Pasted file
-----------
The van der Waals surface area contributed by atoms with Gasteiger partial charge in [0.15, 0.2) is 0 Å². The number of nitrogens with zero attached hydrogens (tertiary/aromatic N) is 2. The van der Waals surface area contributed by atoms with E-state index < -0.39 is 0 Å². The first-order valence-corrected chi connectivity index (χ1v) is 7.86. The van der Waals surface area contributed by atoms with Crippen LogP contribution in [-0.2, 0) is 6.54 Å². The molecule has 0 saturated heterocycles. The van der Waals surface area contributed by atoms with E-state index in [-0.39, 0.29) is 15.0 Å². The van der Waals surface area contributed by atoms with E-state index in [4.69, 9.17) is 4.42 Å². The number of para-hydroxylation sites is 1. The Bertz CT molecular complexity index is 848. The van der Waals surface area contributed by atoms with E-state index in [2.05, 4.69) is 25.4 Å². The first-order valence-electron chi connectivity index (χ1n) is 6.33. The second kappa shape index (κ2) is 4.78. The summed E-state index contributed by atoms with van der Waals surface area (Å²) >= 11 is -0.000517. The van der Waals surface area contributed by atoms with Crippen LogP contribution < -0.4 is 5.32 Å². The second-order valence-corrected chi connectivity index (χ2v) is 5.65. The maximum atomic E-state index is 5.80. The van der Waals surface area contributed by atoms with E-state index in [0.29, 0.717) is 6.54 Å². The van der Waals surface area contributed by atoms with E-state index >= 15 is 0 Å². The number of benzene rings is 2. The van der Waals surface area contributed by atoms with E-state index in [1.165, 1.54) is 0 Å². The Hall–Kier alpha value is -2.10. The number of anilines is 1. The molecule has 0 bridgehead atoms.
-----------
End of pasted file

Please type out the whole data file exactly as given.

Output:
The van der Waals surface area contributed by atoms with Gasteiger partial charge in [0.15, 0.2) is 0 Å². The number of nitrogens with zero attached hydrogens (tertiary/aromatic N) is 2. The van der Waals surface area contributed by atoms with E-state index < -0.39 is 0 Å². The first-order valence-corrected chi connectivity index (χ1v) is 7.86. The van der Waals surface area contributed by atoms with Crippen LogP contribution in [-0.2, 0) is 6.54 Å². The molecule has 0 saturated heterocycles. The van der Waals surface area contributed by atoms with E-state index in [-0.39, 0.29) is 15.0 Å². The van der Waals surface area contributed by atoms with E-state index in [4.69, 9.17) is 4.42 Å². The number of para-hydroxylation sites is 1. The Bertz CT molecular complexity index is 848. The van der Waals surface area contributed by atoms with E-state index in [2.05, 4.69) is 25.4 Å². The first-order valence-electron chi connectivity index (χ1n) is 6.33. The second kappa shape index (κ2) is 4.78. The summed E-state index contributed by atoms with van der Waals surface area (Å²) >= 11 is -0.000517. The van der Waals surface area contributed by atoms with Crippen LogP contribution < -0.4 is 5.32 Å². The second-order valence-corrected chi connectivity index (χ2v) is 5.65. The maximum atomic E-state index is 5.80. The van der Waals surface area contributed by atoms with E-state index in [0.29, 0.717) is 6.54 Å². The van der Waals surface area contributed by atoms with E-state index >= 15 is 0 Å². The number of benzene rings is 2. The van der Waals surface area contributed by atoms with E-state index in [1.165, 1.54) is 0 Å². The Hall–Kier alpha value is -2.10. The number of anilines is 1. The molecule has 0 bridgehead atoms.